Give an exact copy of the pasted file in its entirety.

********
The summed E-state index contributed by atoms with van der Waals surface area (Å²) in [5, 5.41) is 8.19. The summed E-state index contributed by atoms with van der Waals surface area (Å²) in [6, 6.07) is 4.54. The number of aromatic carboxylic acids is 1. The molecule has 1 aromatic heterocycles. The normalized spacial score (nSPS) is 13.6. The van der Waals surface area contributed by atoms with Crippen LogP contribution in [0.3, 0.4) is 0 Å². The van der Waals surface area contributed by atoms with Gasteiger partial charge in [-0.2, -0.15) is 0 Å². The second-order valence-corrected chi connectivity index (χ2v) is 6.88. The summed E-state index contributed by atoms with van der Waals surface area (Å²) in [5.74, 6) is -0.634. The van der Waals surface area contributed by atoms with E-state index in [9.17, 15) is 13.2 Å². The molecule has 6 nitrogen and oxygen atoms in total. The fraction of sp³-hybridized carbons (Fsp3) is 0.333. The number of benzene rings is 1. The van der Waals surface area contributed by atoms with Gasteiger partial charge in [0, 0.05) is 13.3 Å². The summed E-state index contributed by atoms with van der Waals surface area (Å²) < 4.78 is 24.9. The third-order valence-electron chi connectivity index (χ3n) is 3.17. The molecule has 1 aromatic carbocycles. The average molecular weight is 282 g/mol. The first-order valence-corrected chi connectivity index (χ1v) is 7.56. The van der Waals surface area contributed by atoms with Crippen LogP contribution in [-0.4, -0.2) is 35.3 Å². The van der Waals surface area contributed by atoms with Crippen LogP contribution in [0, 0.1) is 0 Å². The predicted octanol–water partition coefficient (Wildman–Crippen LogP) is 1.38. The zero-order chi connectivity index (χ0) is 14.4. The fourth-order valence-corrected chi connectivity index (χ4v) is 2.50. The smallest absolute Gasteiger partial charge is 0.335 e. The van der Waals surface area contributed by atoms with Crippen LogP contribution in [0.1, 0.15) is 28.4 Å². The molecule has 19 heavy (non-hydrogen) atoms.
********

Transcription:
The summed E-state index contributed by atoms with van der Waals surface area (Å²) in [5, 5.41) is 8.19. The summed E-state index contributed by atoms with van der Waals surface area (Å²) in [6, 6.07) is 4.54. The number of aromatic carboxylic acids is 1. The molecule has 1 aromatic heterocycles. The normalized spacial score (nSPS) is 13.6. The van der Waals surface area contributed by atoms with Crippen LogP contribution in [0.3, 0.4) is 0 Å². The van der Waals surface area contributed by atoms with Gasteiger partial charge in [-0.2, -0.15) is 0 Å². The second-order valence-corrected chi connectivity index (χ2v) is 6.88. The summed E-state index contributed by atoms with van der Waals surface area (Å²) in [5.74, 6) is -0.634. The van der Waals surface area contributed by atoms with E-state index in [9.17, 15) is 13.2 Å². The molecule has 6 nitrogen and oxygen atoms in total. The fraction of sp³-hybridized carbons (Fsp3) is 0.333. The number of benzene rings is 1. The van der Waals surface area contributed by atoms with Gasteiger partial charge in [0, 0.05) is 13.3 Å². The summed E-state index contributed by atoms with van der Waals surface area (Å²) < 4.78 is 24.9. The third-order valence-electron chi connectivity index (χ3n) is 3.17. The molecule has 1 aromatic carbocycles. The average molecular weight is 282 g/mol. The first-order valence-corrected chi connectivity index (χ1v) is 7.56. The van der Waals surface area contributed by atoms with Crippen LogP contribution in [-0.4, -0.2) is 35.3 Å². The van der Waals surface area contributed by atoms with Crippen LogP contribution in [0, 0.1) is 0 Å². The predicted octanol–water partition coefficient (Wildman–Crippen LogP) is 1.38. The zero-order chi connectivity index (χ0) is 14.4. The fourth-order valence-corrected chi connectivity index (χ4v) is 2.50. The smallest absolute Gasteiger partial charge is 0.335 e. The van der Waals surface area contributed by atoms with Crippen LogP contribution in [0.1, 0.15) is 28.4 Å². The molecule has 19 heavy (non-hydrogen) atoms.